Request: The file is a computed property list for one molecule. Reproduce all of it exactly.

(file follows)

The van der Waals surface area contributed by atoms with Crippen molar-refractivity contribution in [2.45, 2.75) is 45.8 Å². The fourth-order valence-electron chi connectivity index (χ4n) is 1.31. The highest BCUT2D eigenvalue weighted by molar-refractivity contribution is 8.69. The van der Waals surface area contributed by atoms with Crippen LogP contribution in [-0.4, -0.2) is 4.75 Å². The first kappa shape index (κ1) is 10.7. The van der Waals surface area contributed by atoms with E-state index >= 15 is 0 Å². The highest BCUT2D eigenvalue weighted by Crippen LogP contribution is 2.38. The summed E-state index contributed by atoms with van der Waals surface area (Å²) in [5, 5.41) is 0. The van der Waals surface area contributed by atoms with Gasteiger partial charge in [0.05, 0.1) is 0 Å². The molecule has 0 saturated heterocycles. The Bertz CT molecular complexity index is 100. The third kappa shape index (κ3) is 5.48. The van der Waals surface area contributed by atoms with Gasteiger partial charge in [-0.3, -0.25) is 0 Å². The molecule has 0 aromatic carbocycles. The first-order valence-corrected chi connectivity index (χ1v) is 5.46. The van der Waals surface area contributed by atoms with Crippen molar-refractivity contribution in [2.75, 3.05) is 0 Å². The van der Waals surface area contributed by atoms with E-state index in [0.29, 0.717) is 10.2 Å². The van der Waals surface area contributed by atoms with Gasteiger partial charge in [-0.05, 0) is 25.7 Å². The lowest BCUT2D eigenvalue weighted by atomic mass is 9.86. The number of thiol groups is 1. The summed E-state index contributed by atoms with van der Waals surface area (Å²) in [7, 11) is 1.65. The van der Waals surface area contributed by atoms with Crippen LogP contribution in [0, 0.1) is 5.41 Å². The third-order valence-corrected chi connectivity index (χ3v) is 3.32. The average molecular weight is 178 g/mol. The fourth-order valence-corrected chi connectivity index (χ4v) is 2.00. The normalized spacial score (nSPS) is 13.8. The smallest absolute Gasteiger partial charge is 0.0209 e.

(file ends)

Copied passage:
The van der Waals surface area contributed by atoms with Crippen molar-refractivity contribution in [2.45, 2.75) is 45.8 Å². The fourth-order valence-electron chi connectivity index (χ4n) is 1.31. The highest BCUT2D eigenvalue weighted by molar-refractivity contribution is 8.69. The van der Waals surface area contributed by atoms with Crippen LogP contribution in [-0.4, -0.2) is 4.75 Å². The first kappa shape index (κ1) is 10.7. The van der Waals surface area contributed by atoms with E-state index >= 15 is 0 Å². The highest BCUT2D eigenvalue weighted by Crippen LogP contribution is 2.38. The summed E-state index contributed by atoms with van der Waals surface area (Å²) in [5, 5.41) is 0. The van der Waals surface area contributed by atoms with Gasteiger partial charge in [0.05, 0.1) is 0 Å². The molecule has 0 saturated heterocycles. The Bertz CT molecular complexity index is 100. The third kappa shape index (κ3) is 5.48. The van der Waals surface area contributed by atoms with Gasteiger partial charge in [-0.3, -0.25) is 0 Å². The molecule has 0 aromatic carbocycles. The first-order valence-corrected chi connectivity index (χ1v) is 5.46. The van der Waals surface area contributed by atoms with Crippen molar-refractivity contribution in [2.75, 3.05) is 0 Å². The van der Waals surface area contributed by atoms with E-state index in [0.29, 0.717) is 10.2 Å². The van der Waals surface area contributed by atoms with Gasteiger partial charge in [-0.05, 0) is 25.7 Å². The lowest BCUT2D eigenvalue weighted by atomic mass is 9.86. The number of thiol groups is 1. The summed E-state index contributed by atoms with van der Waals surface area (Å²) in [7, 11) is 1.65. The van der Waals surface area contributed by atoms with Crippen LogP contribution in [0, 0.1) is 5.41 Å². The third-order valence-corrected chi connectivity index (χ3v) is 3.32. The average molecular weight is 178 g/mol. The fourth-order valence-corrected chi connectivity index (χ4v) is 2.00. The normalized spacial score (nSPS) is 13.8. The smallest absolute Gasteiger partial charge is 0.0209 e.